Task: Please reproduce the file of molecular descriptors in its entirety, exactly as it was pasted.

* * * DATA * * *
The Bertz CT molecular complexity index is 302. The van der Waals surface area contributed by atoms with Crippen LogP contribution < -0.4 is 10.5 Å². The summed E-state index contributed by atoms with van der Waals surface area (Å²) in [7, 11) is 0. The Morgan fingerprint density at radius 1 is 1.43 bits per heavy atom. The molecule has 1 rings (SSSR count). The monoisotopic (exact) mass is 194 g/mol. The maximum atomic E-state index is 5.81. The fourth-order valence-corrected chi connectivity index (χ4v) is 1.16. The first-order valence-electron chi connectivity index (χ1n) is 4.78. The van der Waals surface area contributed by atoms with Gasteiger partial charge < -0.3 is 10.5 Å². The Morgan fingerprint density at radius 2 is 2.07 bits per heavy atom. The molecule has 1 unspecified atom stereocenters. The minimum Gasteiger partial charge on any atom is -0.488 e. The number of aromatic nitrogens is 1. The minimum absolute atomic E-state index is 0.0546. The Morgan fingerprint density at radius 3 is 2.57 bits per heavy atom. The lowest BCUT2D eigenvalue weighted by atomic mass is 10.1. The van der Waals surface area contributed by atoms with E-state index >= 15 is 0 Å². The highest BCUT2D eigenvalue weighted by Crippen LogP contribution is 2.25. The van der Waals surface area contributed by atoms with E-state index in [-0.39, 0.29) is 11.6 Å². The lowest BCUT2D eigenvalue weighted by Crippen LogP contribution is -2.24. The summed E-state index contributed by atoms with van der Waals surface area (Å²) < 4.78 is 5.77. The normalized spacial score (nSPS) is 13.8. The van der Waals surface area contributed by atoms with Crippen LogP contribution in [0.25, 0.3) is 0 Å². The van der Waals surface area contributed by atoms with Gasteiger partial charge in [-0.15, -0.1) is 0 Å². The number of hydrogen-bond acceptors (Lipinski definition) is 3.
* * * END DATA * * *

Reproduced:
The Bertz CT molecular complexity index is 302. The van der Waals surface area contributed by atoms with Crippen LogP contribution < -0.4 is 10.5 Å². The summed E-state index contributed by atoms with van der Waals surface area (Å²) in [7, 11) is 0. The Morgan fingerprint density at radius 1 is 1.43 bits per heavy atom. The molecule has 1 rings (SSSR count). The monoisotopic (exact) mass is 194 g/mol. The maximum atomic E-state index is 5.81. The fourth-order valence-corrected chi connectivity index (χ4v) is 1.16. The first-order valence-electron chi connectivity index (χ1n) is 4.78. The van der Waals surface area contributed by atoms with Gasteiger partial charge < -0.3 is 10.5 Å². The Morgan fingerprint density at radius 2 is 2.07 bits per heavy atom. The molecule has 1 unspecified atom stereocenters. The minimum Gasteiger partial charge on any atom is -0.488 e. The number of aromatic nitrogens is 1. The minimum absolute atomic E-state index is 0.0546. The Morgan fingerprint density at radius 3 is 2.57 bits per heavy atom. The lowest BCUT2D eigenvalue weighted by atomic mass is 10.1. The van der Waals surface area contributed by atoms with E-state index >= 15 is 0 Å². The highest BCUT2D eigenvalue weighted by Crippen LogP contribution is 2.25. The van der Waals surface area contributed by atoms with E-state index in [-0.39, 0.29) is 11.6 Å². The lowest BCUT2D eigenvalue weighted by Crippen LogP contribution is -2.24. The summed E-state index contributed by atoms with van der Waals surface area (Å²) < 4.78 is 5.77. The normalized spacial score (nSPS) is 13.8. The van der Waals surface area contributed by atoms with Crippen LogP contribution in [0.25, 0.3) is 0 Å². The van der Waals surface area contributed by atoms with Gasteiger partial charge in [-0.15, -0.1) is 0 Å². The number of hydrogen-bond acceptors (Lipinski definition) is 3.